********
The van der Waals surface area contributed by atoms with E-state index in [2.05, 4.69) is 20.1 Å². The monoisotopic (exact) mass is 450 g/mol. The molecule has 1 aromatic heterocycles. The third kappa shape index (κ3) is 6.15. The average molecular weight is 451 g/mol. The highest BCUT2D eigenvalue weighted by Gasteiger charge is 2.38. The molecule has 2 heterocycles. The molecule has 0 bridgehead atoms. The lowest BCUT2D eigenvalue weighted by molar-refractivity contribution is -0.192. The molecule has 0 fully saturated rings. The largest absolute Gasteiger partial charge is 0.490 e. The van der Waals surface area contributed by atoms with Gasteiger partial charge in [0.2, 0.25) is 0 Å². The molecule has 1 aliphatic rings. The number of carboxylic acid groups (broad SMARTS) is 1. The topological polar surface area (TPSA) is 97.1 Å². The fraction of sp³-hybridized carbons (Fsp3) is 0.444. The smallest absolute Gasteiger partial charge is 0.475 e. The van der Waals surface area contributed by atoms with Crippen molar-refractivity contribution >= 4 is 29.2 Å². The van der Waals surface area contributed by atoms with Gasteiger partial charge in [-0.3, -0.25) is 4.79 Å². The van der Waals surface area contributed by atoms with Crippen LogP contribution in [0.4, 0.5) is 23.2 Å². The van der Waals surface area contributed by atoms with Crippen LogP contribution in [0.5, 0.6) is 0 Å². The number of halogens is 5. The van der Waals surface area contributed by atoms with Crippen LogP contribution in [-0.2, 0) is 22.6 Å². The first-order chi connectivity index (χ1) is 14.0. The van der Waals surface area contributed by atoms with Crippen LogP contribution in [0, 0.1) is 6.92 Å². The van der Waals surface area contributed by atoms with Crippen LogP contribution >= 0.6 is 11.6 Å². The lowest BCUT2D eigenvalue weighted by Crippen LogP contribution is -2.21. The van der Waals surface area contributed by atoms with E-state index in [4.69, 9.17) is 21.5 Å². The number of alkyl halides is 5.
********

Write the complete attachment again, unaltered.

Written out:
The van der Waals surface area contributed by atoms with E-state index in [2.05, 4.69) is 20.1 Å². The monoisotopic (exact) mass is 450 g/mol. The molecule has 1 aromatic heterocycles. The third kappa shape index (κ3) is 6.15. The average molecular weight is 451 g/mol. The highest BCUT2D eigenvalue weighted by Gasteiger charge is 2.38. The molecule has 2 heterocycles. The molecule has 0 bridgehead atoms. The lowest BCUT2D eigenvalue weighted by molar-refractivity contribution is -0.192. The molecule has 0 fully saturated rings. The largest absolute Gasteiger partial charge is 0.490 e. The van der Waals surface area contributed by atoms with Gasteiger partial charge in [0.2, 0.25) is 0 Å². The molecule has 1 aliphatic rings. The number of carboxylic acid groups (broad SMARTS) is 1. The topological polar surface area (TPSA) is 97.1 Å². The fraction of sp³-hybridized carbons (Fsp3) is 0.444. The smallest absolute Gasteiger partial charge is 0.475 e. The van der Waals surface area contributed by atoms with Crippen molar-refractivity contribution >= 4 is 29.2 Å². The van der Waals surface area contributed by atoms with Gasteiger partial charge in [-0.3, -0.25) is 4.79 Å². The van der Waals surface area contributed by atoms with Crippen LogP contribution in [0.4, 0.5) is 23.2 Å². The van der Waals surface area contributed by atoms with Crippen LogP contribution in [0.5, 0.6) is 0 Å². The number of halogens is 5. The van der Waals surface area contributed by atoms with Crippen LogP contribution in [-0.2, 0) is 22.6 Å². The first-order chi connectivity index (χ1) is 14.0. The van der Waals surface area contributed by atoms with Crippen LogP contribution in [0, 0.1) is 6.92 Å². The van der Waals surface area contributed by atoms with Crippen LogP contribution >= 0.6 is 11.6 Å². The lowest BCUT2D eigenvalue weighted by Crippen LogP contribution is -2.21. The van der Waals surface area contributed by atoms with E-state index in [4.69, 9.17) is 21.5 Å². The number of alkyl halides is 5.